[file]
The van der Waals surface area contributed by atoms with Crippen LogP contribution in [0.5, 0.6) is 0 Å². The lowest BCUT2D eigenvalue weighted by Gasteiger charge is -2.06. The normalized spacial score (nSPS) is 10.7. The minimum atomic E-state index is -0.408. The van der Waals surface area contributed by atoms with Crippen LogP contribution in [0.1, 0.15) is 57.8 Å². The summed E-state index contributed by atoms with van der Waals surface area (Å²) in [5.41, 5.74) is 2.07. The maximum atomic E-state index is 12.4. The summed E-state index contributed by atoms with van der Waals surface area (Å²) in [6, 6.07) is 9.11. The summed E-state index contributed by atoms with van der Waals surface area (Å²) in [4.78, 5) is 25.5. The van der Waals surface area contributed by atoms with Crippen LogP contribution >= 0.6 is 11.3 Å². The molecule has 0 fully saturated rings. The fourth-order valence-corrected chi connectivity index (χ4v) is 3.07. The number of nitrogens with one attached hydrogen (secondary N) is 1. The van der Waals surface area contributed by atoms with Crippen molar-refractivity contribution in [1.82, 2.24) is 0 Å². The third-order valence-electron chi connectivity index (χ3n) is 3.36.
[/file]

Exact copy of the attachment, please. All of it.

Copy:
The van der Waals surface area contributed by atoms with Crippen LogP contribution in [0.5, 0.6) is 0 Å². The lowest BCUT2D eigenvalue weighted by Gasteiger charge is -2.06. The normalized spacial score (nSPS) is 10.7. The minimum atomic E-state index is -0.408. The van der Waals surface area contributed by atoms with Crippen LogP contribution in [0.1, 0.15) is 57.8 Å². The summed E-state index contributed by atoms with van der Waals surface area (Å²) in [5.41, 5.74) is 2.07. The maximum atomic E-state index is 12.4. The summed E-state index contributed by atoms with van der Waals surface area (Å²) in [6, 6.07) is 9.11. The summed E-state index contributed by atoms with van der Waals surface area (Å²) in [4.78, 5) is 25.5. The van der Waals surface area contributed by atoms with Crippen LogP contribution >= 0.6 is 11.3 Å². The molecule has 0 fully saturated rings. The fourth-order valence-corrected chi connectivity index (χ4v) is 3.07. The number of nitrogens with one attached hydrogen (secondary N) is 1. The van der Waals surface area contributed by atoms with Crippen molar-refractivity contribution in [1.82, 2.24) is 0 Å². The third-order valence-electron chi connectivity index (χ3n) is 3.36.